Muslim groups divided on UK polls

Some Muslim groups are urging members of their community to make their vote count in Britain's upcoming general election, but other organisations are telling voters to stay away from the polls.

    Prime Minister Tony Blair is campaigning across the country

    Hizb ut-Tahrir (Party of Liberation) UK, a Muslim group active across Britain, has launched a campaign urging British Muslims not to participate in the elections in May.


    Imran Waheed, media representative for Hizb ut–Tahrir UK, told "Part of the campaign is urging Muslims not to vote, as the existing political process and politics have brought false promises that harm our community.


    "From an Islamic legislative perspective - as Muslims we can't participate in the British political system."


    Waheed highlighted key issues such as the war on Iraq and anti-terror legislation that he says are harmful to the Muslim community.


    The group, also known as HT, works throughout the Muslim world to re-establish the khilafah (caliphate), or Islamic form of government.


    "We are not against the election process because in Islam you can elect the head of a Muslim state – the khilafah – but you cannot vote to support a non-Islamic political party whose agenda is not in the best interests of the Muslim community," Waheed said.


    'Focused, not futile'


    "We need to stand for Islam and build an Islamic community that is focused, not futile," he said.


    "It is not for man to make his own decisions, when divine laws have already been set in stone in the Sharia"

    Mohammad Ali,
    information technology engineer

    As Blair continues his tour of the country trying to garner votes for the 5 May elections, it appears he will struggle to persuade many Muslims to cast their vote.


    Mohammad Ali, an information technology engineer from London, said: "I won't be voting this year because I think it is not for man to make legislative decisions, when divine laws have already been set in stone in the Sharia.


    "If there are new laws, then we need to turn to ijtihad – and take a strong look at what has been said in the Quran and Sunnah [teachings of the Prophet Muhammad]."


    Trusted scholars, not elected representatives, should act on behalf of the Muslim community, Ali said.


    Religious obligation


    Another group urged Muslims in the United Kingdom to be politically active, calling it a religious duty.


    "By disengaging in the political process, Muslims stand to lose out"

    Ihtisham Hibatullah,
    Muslim Association of Britain

    The Muslim Association for Britain (MAB) is
    encouraging Muslim voters to cast their votes wisely and for candidates rather than parties.


    Ihtisham Hibatullah of the MAB told "We have been calling on UK Muslims to engage politically because this is their homeland. Any issues that are of concern to Muslims need to be exercised through their voter power.


    "By disengaging in the political process, Muslims stand to lose out."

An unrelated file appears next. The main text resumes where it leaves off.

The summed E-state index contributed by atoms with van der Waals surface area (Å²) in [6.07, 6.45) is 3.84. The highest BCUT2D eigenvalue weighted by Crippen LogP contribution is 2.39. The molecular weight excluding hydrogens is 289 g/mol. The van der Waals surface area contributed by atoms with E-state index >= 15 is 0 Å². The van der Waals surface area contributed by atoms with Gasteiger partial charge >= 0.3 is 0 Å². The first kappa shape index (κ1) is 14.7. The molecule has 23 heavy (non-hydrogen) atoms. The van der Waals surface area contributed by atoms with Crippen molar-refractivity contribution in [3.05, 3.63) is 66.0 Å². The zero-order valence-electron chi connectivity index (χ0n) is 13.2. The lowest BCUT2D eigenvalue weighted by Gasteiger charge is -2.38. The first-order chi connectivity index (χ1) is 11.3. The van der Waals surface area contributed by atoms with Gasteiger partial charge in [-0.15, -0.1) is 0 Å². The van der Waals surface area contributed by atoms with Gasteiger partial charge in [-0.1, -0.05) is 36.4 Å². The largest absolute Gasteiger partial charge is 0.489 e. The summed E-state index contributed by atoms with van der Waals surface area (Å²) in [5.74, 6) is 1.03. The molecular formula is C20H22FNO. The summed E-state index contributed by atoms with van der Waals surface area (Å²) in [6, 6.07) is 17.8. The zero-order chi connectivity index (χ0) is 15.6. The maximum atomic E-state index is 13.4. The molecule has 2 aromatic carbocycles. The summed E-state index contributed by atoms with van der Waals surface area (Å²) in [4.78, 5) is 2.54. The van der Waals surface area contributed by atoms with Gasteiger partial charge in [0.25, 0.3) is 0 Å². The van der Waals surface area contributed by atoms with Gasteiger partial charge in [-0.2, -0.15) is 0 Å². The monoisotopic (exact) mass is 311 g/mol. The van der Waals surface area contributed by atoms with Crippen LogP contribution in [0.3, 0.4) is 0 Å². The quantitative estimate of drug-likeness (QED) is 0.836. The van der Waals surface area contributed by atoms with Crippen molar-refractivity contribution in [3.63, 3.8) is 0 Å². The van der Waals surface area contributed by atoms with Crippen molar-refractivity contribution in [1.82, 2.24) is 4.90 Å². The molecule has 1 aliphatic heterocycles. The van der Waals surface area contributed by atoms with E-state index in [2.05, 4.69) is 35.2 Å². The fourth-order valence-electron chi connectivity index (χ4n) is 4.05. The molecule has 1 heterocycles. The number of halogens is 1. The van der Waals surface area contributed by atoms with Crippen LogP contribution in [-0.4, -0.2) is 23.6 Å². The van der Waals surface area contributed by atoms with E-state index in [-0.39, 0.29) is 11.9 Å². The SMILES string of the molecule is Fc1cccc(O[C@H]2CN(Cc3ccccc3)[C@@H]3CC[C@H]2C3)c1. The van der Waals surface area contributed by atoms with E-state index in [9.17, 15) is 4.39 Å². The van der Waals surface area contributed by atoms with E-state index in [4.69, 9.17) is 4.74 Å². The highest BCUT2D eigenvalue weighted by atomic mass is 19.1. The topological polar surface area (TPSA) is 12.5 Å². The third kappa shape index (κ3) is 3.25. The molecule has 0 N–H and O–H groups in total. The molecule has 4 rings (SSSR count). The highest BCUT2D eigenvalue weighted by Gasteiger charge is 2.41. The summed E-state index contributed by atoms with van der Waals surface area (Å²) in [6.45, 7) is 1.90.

The Muslim Public Affairs Committee (MPACUK) has put out a Platform Issues Guide to help Muslims vote in the upcoming elections.


    "We published the guide because we felt British Muslims are not fully aware of the huge variety of issues out there," Muddassar Ahmed, MPACUK spokesperson, said.


    Ahmed derided the call to boycott the elections, saying of the Hizb ut-Tahrir: "They are in the minority opinion and are never going to become mainstream, because Muslims are taking a more practical way forward."


    Shifting loyalties


    About 1.1 million Muslims in Britain are eligible to vote.


    Opposition to the war in Iraq has
    turned voters away from Labour

    Hibatullah said Muslims were a group traditionally supportive of Labour because the party appeared to be more concerned with Muslim issues.


    He said that although Labour is most likely to win the 2005 elections, there are indications that the party will have a substantially reduced majority because of the implementation of anti-terror legislation and anger over the war in Iraq.


    "We have been advising the Muslim community to look at issues of concern such as the anti-terror law, war on Iraq, education, health, stance on Palestine before casting their votes," Hibatullah said.


    Join the system


    Khalid Mahmood, a Labour member of parliament and one of only two Muslim MPs in the country, said: "If you are not happy with the way things are done, then join Labour and change it from within.


    "It is about time that the Muslim voters need to wake up and use the power they have in this democratic state"

    Khalid Mahmood, Labour MP

    "It is about time that the Muslim voters need to wake up and use the power they have in this democratic state."


    But Waheed disagrees: "You don't have to vote or join a mainstream political party to be politically active. You can stand up and speak from the outside.


    Waheed said voting every four or five years relegates personal responsibility from the community.


    "The Muslim community can do a lot if they become politically active – but they need to follow an Islamic agenda and understand where their real interests lie."

    SOURCE: Aljazeera



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